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Gibbon ape leukemia virus receptor functions of type III phosphate transporters from CHOK1 cells are disrupted by two distinct mechanisms.

ABSTRACT: The Chinese hamster cell lines E36 and CHOK1 dramatically differ in susceptibility to amphotropic murine leukemia virus (A-MuLV) and gibbon ape leukemia virus (GALV); E36 cells are highly susceptible to both viruses, CHOK1 cells are not. We have previously shown that GALV can infect E36 cells by using both its own receptor, HaPit1, and the A-MuLV receptor, HaPit2. Given that the two cell lines are from the same species, the loss of function of both of these receptors in CHOK1 cells is surprising. Other studies have shown that CHOK1 cells secrete proteins that block A-MuLV entry into CHOK1 as well as E36, suggesting the two A-MuLV receptors are functionally identical. However, CHOK1 conditioned medium does not block GALV entry into E36, indicating the secreted inhibitors do not block HaPit1. HaPit1 and ChoPit1 therefore differ as receptors for GALV; ChoPit1 is either inactivated by secreted factors or intrinsically nonfunctional. To determine why GALV cannot infect CHOK1, we cloned and sequenced ChoPit1 and ChoPit2. ChoPit2 is almost identical to HaPit2, which explains why CHOK1 conditioned medium blocks A-MuLV entry via both receptors. Although ChoPit1 and HaPit1 are 91% identical, a notable difference is at position 550 in the fourth extracellular region, shown by several studies to be crucial for GALV infection. Pit1 and HaPit1 have aspartate at 550, whereas ChoPit1 has threonine at this position. We assessed the significance of this difference for GALV infection by replacing the aspartate 550 in Pit1 with threonine. This single substitution rendered Pit1 nonfunctional for GALV and suggests that threonine at 550 inactivates ChoPit1 as a GALV receptor. Whether native ChoPit1 functions for GALV was determined by interference assays using Lec8, a glycosylation-deficient derivative of CHOK1 that is susceptible to both viruses and that has the same receptors as CHOK1. Unlike with E36, GALV and A-MuLV exhibited reciprocal interference when infecting Lec8, suggesting that they use the same receptor. We conclude both viruses can use ChoPit2 in the absence of the inhibitors secreted by CHOK1 and ChoPit1 is nonfunctional.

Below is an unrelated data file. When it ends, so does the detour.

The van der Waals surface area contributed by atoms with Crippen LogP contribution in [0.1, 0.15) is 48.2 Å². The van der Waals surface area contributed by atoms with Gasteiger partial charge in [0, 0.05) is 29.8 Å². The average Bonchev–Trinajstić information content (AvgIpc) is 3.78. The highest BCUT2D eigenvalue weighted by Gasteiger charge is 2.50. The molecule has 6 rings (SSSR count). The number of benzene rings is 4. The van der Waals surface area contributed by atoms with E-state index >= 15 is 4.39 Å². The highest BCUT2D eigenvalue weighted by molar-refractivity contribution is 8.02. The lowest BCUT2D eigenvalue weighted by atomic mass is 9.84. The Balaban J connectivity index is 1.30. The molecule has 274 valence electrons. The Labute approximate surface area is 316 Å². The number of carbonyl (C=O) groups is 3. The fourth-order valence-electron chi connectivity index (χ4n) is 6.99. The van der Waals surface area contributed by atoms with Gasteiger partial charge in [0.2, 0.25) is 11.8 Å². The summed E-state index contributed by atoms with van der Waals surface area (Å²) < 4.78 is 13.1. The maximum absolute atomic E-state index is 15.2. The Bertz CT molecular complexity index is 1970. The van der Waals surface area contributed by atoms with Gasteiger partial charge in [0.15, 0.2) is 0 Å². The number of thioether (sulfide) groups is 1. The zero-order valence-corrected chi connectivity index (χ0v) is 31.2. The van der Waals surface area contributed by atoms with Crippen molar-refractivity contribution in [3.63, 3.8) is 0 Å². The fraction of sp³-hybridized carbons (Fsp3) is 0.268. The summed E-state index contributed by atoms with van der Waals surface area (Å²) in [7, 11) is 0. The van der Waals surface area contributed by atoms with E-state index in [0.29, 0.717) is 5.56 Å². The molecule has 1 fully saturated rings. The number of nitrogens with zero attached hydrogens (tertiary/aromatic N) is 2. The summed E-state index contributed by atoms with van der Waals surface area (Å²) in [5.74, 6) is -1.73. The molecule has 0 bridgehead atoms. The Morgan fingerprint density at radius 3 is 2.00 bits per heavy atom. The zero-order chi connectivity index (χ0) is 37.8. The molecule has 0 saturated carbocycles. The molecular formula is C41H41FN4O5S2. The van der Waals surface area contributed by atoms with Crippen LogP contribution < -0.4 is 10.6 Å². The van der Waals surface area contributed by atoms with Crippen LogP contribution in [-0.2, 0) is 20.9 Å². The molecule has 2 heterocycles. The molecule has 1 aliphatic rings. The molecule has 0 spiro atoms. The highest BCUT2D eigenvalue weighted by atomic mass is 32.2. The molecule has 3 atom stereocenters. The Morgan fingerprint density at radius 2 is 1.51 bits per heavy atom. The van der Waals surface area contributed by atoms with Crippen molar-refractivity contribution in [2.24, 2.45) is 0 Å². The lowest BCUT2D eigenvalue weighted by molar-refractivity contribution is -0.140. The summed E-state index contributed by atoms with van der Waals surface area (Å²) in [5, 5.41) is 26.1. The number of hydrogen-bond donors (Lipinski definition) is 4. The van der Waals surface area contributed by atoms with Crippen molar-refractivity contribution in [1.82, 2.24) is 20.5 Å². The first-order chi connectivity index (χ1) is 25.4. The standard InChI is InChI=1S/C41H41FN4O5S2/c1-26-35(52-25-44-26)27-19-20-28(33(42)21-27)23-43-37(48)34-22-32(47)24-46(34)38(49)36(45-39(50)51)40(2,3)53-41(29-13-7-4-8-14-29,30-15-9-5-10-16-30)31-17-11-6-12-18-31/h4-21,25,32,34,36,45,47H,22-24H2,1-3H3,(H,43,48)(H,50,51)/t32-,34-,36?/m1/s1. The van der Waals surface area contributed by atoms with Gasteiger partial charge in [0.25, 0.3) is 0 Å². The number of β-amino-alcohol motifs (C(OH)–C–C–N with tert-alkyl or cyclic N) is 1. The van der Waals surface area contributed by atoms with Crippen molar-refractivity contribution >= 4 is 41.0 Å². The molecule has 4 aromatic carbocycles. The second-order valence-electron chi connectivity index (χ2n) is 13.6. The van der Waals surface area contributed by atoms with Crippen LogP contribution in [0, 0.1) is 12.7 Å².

PROVIDER: S-EPMC104050 | BioStudies | 1999-01-01

REPOSITORIES: biostudies

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